Having a monitoring strategy in place is a crucial part of your online presence. It allows you to measure the health of your website, or those of your clients.
You need to know when a site goes down and having a strategy in place means you can attend to the cause immediately.
Your business could suffer a 37% reduction in your company reputation while your website is down. If that website is an e-commerce site, potential customers might assume the store is closed and never return.
Read on to discover why your monitoring strategy has failed – and what you can do to fix it.
Where a Traditional Monitoring Strategy Goes Wrong
Many companies use separate teams to focus on particular parts of their IT network. They also use a similar principle if they have a range of websites to monitor.
That can be great if you want to exploit staff expertise in specific specialties. Maybe you have separate teams for e-commerce websites and news websites.
Or you may have one set of tools to monitor website uptimes and another focused on FTP servers. You might monitor availability and performance using two separate systems.
Different types of sites come with different problems so it makes sense to keep specialists on hand to monitor them. Or does it?
Separating Teams Creates Silos
Keeping teams separate to maintain their specialisms means that the teams work independently. They don’t share data about any problems with each other.
The team responsible for the e-commerce sites might come up with solutions that would benefit the news websites. Without cross-fertilization of ideas, those solutions are lost.
You can end up with several teams working to resolve the same problem without sharing resources that could speed up the process.
They may all initiate a different resolution for the same problem, making it difficult to monitor which one works. You’re also paying several people to fix the same problem, which could be fixed by just one.
Problems go unsolved because they don’t originate in a system that the team is responsible for. With no one to oversee the system as a whole, these problems never go away.
Silos Can Cost Money, Rather Than Saving It
Different teams may need different tools. But if they all buy the tools they need without checking if the organization already has them, you may spend money on more tools than you actually need.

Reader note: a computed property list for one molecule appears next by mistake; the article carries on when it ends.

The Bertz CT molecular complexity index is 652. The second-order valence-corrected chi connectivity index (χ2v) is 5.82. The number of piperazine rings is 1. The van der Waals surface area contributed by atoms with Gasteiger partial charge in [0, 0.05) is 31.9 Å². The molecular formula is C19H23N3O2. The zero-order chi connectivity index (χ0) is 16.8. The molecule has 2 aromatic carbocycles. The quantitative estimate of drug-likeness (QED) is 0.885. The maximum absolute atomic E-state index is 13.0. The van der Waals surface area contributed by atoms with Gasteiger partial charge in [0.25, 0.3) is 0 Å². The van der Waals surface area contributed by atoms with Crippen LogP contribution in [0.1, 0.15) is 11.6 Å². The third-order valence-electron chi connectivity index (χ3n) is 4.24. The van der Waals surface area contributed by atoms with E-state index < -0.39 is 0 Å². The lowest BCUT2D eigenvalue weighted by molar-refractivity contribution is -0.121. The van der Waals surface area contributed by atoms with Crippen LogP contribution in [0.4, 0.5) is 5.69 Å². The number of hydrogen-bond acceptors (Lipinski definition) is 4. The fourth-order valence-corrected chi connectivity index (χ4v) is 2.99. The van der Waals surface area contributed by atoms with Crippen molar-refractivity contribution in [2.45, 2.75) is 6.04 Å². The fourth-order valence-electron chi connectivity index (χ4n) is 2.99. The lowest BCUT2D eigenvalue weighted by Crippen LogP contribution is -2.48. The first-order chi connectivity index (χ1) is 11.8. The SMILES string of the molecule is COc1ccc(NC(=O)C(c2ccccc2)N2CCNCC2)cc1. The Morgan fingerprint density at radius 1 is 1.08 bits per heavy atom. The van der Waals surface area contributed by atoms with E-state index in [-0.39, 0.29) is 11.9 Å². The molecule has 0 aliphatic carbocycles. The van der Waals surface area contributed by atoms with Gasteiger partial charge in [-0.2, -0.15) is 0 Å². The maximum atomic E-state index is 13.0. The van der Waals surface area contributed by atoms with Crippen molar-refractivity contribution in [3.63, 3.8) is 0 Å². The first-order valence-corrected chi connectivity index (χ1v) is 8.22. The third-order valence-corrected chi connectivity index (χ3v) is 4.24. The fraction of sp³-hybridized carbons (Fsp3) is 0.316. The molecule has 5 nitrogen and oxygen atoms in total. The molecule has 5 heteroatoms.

Paying several teams to monitor several systems can mean your site ends up being down for longer, losing you money or customers. If they pooled their knowledge, they could come up with solutions faster.
And if people leave your company, they take their expertise with them. It costs time and money to train incoming staff to replace them.
Try Switching to a More Centralized Strategy
When you centralize the system, you use standard procedures to run your monitoring strategy. Staff share resources and knowledge, meaning your team still operates even if one person leaves or is off sick.
It’s easy to update your team on new software or procedures. You only need to communicate the updates once, instead of several times.
For example, you might decide to introduce a monitor API. They let you scale your strategy from one website to however many you run.
Training your team once will save time, and money, instead of running training sessions for different teams.
Be Proactive Not Reactive
Running a monitoring strategy on the silo model tends to be reactive. Your team solves a problem after it happens.
Taking a more holistic approach means you monitor everything at once so you can see problems coming. Even if you only have one website, focusing on potential issues ahead of time will save downtime later on.
Solving problems before they happen will keep your website up and running, improving the experience for your customers. Improving load times is important for e-commerce sites.
Websites that are down for a prolonged period face search rank penalties from Google. If your client is running PPC ads, they’ll still be paying every time a user clicks on an ad, even if the website is down.
There can be over 100,000,000,000 Google searches per month. No one wants to pay to direct any of those searches to a website that doesn’t work.
Look at First and Third Party Performance
A good strategy takes both first party and third party applications into account. You may have no control over the third party element (e.g. your web host) but you can monitor outage patterns.
If site downtime becomes a regular occurrence, switch to another provider. Likewise, if a third party website plugin habitually causes problems, find an alternative.
Monitoring first-party content is much easier since you have more control over it. You can tweak anything you use as you go along.
Monitor the Whole Website
Does your current strategy only monitor the home page? Users will click through to other parts of your site and no matter how good your home page is, they’ll leave if those other pages are down.
Monitor the entire website and its content. You should know if a specific page goes down or suffers problems. Focus your efforts on that single page rather than the whole site.
Make using the website feel like a seamless experience. You might notice anomalies on single pages that don’t occur elsewhere. Your team can learn more from those individual instances than common problems.
What Should You Do Next?
If your strategy has focused on multiple elements, you’ll need to reorganize them into a single plan. Finalizing your monitoring strategy can be time-consuming while you investigate options and put procedures in place.
Save time and money by partnering with a company that can offer you a monitoring strategy that’s simple but effective.
SiteUpTime monitors your website every two minutes from eight different global locations. If a failure appears, it’ll check using a different geographical location to rule out false positives.